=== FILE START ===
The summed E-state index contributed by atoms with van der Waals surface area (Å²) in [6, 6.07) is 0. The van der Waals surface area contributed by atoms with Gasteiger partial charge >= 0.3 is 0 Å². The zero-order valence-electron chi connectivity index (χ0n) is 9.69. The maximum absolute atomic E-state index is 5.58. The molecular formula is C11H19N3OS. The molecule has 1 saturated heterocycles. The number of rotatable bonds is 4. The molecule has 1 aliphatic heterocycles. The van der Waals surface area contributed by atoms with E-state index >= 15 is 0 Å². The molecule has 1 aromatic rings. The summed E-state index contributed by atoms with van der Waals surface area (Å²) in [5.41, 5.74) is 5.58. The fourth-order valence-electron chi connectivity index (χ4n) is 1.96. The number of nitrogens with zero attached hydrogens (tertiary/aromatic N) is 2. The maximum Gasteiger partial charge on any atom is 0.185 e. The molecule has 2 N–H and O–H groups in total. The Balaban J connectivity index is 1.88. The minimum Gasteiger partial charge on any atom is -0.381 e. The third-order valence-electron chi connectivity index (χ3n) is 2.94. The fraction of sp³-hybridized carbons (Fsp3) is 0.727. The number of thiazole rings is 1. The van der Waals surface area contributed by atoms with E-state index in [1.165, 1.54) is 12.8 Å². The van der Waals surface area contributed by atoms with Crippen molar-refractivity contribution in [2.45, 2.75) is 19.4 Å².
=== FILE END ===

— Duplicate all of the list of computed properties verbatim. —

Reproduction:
The summed E-state index contributed by atoms with van der Waals surface area (Å²) in [6, 6.07) is 0. The van der Waals surface area contributed by atoms with Gasteiger partial charge >= 0.3 is 0 Å². The zero-order valence-electron chi connectivity index (χ0n) is 9.69. The maximum absolute atomic E-state index is 5.58. The molecular formula is C11H19N3OS. The molecule has 1 saturated heterocycles. The number of rotatable bonds is 4. The molecule has 1 aliphatic heterocycles. The van der Waals surface area contributed by atoms with E-state index >= 15 is 0 Å². The molecule has 1 aromatic rings. The summed E-state index contributed by atoms with van der Waals surface area (Å²) in [5.41, 5.74) is 5.58. The fourth-order valence-electron chi connectivity index (χ4n) is 1.96. The number of nitrogens with zero attached hydrogens (tertiary/aromatic N) is 2. The maximum Gasteiger partial charge on any atom is 0.185 e. The molecule has 2 N–H and O–H groups in total. The Balaban J connectivity index is 1.88. The minimum Gasteiger partial charge on any atom is -0.381 e. The third-order valence-electron chi connectivity index (χ3n) is 2.94. The fraction of sp³-hybridized carbons (Fsp3) is 0.727. The number of thiazole rings is 1. The van der Waals surface area contributed by atoms with E-state index in [1.165, 1.54) is 12.8 Å². The van der Waals surface area contributed by atoms with Crippen molar-refractivity contribution in [2.45, 2.75) is 19.4 Å².